Kenya Films and Classification Board (KFCB) Chief Executive Officer Dr. Ezekiel Mutua Wednesday said that film is the next frontier in resolving the high level of unemployment currently experienced in the country.
Mutua said that as a government Agency under the Ministry of Information, Communication and Technology (ICT), they were keen in aligning their mandate to the government’s Big Four Agenda to create employment.
Mutua said that they were keen in promoting local content which would make people consume their own stories and were in the process of developing talent centers in various counties among them Kisumu, Bungoma and Isiolo.
Mutua who was making submissions to the David Makali task force formed by ICT Cabinet Secretary Joe Mucheru to look into ways through which communication in government could be revamped to the modern age, observed that KFCB would create a database for the local content for future reference.
“We will give value in the next five years on the number of employments that have been created as a result of film. The industry is worth billions of shillings,” Mutua stated.
He revealed that currently, the board is engaging celebrated icons in the film industry such as Daniel Ndambuki aka Churchill who has in fact moved their shows from Carnivore to Kenya Cinema for ease for publicity and reach, as well as to build the industry.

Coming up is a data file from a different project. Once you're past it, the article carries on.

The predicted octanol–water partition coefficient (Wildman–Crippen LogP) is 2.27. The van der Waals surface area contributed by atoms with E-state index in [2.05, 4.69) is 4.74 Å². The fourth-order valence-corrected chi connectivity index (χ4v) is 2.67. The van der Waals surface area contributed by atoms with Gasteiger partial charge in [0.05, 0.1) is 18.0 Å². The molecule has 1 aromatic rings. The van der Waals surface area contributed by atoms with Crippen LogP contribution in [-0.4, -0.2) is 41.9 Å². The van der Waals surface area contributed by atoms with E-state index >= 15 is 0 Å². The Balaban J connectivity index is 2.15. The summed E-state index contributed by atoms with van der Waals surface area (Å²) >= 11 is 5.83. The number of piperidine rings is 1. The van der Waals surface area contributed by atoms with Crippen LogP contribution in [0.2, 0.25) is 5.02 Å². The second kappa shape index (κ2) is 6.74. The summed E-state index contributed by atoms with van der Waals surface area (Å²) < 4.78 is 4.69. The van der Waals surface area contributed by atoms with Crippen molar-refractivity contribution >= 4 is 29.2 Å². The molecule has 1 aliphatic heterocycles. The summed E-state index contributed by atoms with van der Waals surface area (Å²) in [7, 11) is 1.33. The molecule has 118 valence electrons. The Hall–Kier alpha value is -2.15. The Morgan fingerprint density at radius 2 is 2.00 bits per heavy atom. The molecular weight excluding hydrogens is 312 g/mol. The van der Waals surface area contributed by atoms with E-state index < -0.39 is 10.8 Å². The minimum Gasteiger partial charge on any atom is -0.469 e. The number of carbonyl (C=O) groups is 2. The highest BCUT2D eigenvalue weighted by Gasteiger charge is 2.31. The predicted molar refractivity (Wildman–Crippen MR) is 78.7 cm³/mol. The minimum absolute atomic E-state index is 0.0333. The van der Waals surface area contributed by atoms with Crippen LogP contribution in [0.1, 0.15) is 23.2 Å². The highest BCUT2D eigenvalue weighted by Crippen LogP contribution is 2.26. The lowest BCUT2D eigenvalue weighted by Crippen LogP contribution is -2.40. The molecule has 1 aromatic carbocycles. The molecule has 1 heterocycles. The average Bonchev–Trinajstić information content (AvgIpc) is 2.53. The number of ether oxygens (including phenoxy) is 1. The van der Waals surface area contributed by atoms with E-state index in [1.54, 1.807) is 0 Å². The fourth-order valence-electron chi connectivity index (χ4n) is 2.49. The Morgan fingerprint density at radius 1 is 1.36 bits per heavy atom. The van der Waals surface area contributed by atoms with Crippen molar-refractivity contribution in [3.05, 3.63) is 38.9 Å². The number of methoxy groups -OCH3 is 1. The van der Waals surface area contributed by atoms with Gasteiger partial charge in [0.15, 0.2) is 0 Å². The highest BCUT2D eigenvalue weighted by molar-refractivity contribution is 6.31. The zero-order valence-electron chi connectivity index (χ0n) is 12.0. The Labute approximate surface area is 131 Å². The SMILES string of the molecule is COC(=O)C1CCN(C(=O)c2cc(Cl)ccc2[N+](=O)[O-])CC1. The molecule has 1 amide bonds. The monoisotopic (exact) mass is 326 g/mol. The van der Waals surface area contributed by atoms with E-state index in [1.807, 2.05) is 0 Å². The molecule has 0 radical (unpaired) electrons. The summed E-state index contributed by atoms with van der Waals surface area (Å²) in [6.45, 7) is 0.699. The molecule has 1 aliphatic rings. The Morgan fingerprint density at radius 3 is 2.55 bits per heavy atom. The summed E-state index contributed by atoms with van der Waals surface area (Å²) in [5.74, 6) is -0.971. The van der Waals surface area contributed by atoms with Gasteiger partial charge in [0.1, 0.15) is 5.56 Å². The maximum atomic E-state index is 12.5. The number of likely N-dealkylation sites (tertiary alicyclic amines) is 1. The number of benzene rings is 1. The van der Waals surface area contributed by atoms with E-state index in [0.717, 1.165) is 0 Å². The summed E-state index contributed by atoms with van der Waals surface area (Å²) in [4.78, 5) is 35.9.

He pointed out “cinema mashinani” as a key element of job creation in the country because the aim of the film is to promote Kenyan culture as well as national aspirations, and would ensure that the culture created must speak to the dominant value of the people.
“Films nowadays are aired in homesteads and acted by the owners. The people involved get to have a source of employments and as a result, we grow as an industry,” he observed.
On matters of government communication, Mutua called for enhanced synergy and close collaboration between different agencies of government to ensure cohesion.
He said that in as much as there were cross jurisdiction overlap between KFCB and Kenya Films Commission (KFC), he was keen on ensuring that they work in synergy.
“We have to support one another to ensure that this sector of film and communication grows,” said Mutua who further revealed that they have in numerous occasions supported their sister Agency KFC.
Mutua revealed that what had derailed robust communication in government was bureaucracies which have made it almost impossible for government communication.
He urged the task force team to benchmark with countries such as China as a model so as to get a glimpse on how issues are articulated in different levels of government, for them to “feel effective communication”.
“There is a sense of command in seniority. You must ooze trust and credibility. People listen to people. They will only articulate issues if you give them proper exposures,” said Mutua who recommended that communication and information officers be empowered to be able to deliver on their mandate.
By Alice Gworo